6. The Occupational Safety and Health Ordinance enforced by Labour Department covers all workplaces including office premises, however it only covers employees. Occupational Exposure Limits are adopted by Labour Department to protect the health of employees. Whilst certain public places like cinemas and restaurants are under licensing control of existing legislation, there is no specific legislation on the control of indoor air quality in such other public places as shopping mall, karaoke, and gymnasium etc. This means that there is no enforcement body to take up complaint cases of such nature in Hong Kong at present.
7. The Study recommended that a more comprehensive management scheme with different implementation options for further consideration, and an inter-departmental Indoor Air Quality Management Group should be set up to co-ordinate the development on the control of indoor air quality. In the interim, a draft Code of Practice has been prepared by the consultant. This gives a set of indoor air quality objectives and good practices, and should be adopted by the practising professional and building management to ensure acceptable indoor air quality. The Study also recommended that the provisions of certain existing regulations should be strengthened to address the issue of indoor air pollution by making reference to the Code of Practice.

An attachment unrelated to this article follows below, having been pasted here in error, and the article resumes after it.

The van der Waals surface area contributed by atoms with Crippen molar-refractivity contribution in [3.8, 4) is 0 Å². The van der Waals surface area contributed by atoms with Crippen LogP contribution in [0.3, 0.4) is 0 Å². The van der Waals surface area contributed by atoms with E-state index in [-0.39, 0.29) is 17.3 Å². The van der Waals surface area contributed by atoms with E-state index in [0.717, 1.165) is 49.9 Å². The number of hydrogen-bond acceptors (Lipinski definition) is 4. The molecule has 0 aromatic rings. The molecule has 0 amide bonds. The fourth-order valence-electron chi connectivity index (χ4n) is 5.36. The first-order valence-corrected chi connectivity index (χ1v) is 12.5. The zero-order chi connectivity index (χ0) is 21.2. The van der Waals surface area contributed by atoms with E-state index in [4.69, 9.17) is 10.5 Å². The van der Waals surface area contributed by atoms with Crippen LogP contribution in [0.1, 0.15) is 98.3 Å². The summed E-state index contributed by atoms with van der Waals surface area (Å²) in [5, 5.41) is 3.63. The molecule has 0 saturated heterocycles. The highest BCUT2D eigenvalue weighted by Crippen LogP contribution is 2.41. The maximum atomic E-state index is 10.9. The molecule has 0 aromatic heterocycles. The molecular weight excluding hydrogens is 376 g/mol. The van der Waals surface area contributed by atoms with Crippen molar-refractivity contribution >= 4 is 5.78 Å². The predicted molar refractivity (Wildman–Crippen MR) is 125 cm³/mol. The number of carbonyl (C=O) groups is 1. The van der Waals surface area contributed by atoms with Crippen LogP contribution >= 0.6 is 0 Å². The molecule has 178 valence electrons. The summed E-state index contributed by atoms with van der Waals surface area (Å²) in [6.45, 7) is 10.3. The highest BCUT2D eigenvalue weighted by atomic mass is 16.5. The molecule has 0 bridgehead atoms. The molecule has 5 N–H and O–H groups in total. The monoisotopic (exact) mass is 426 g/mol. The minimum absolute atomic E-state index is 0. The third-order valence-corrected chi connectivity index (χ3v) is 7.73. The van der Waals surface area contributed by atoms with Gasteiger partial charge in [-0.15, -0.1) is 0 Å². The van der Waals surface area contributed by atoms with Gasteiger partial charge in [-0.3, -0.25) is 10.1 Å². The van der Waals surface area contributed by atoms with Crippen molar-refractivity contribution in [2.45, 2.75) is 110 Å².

8. The Study recommended that indoor air quality at residential premises should be controlled on a voluntary basis and the Government should initiate public education to bring the issue of indoor air quality to the attention of the general public.
9. For office and public places, the Study has proposed 4 options for institutionalising the control of indoor air quality within the Administration :-
- Option A : Self-regulation;
- Option B : Making use of existing legislation and system;
- Option C : Enhancing existing legislation through amendments; and
- Option D : Developing a set of new legislation on indoor air pollution.
Other than Option D, the other options can be adopted in various combinations for implementation. The Study proposed that a more comprehensive mechanism to strengthen the control over indoor air pollution (i.e. Option D) may be warranted subject to the review of the situation by the Management Group in a period of 3 years.
10. The Study also recommended that institutions with susceptible groups including schools, hospitals and homes for the young, the aged and the sick should be further studied.
PROPOSED PRINCIPLES AND FRAMEWORK FOR THE CONTROL OF IAQ
11. Based on the findings and the recommendations of the Study, and the views of Government departments and professional bodies, a more comprehensive mechanism to strengthen the control of indoor air quality will be developed. The programme will be initiated in a progressive manner, starting with those buildings and premises where existing legislation can be used to deal with indoor air quality. This progressive control will represent a mix of Options A to C as recommended by the Study.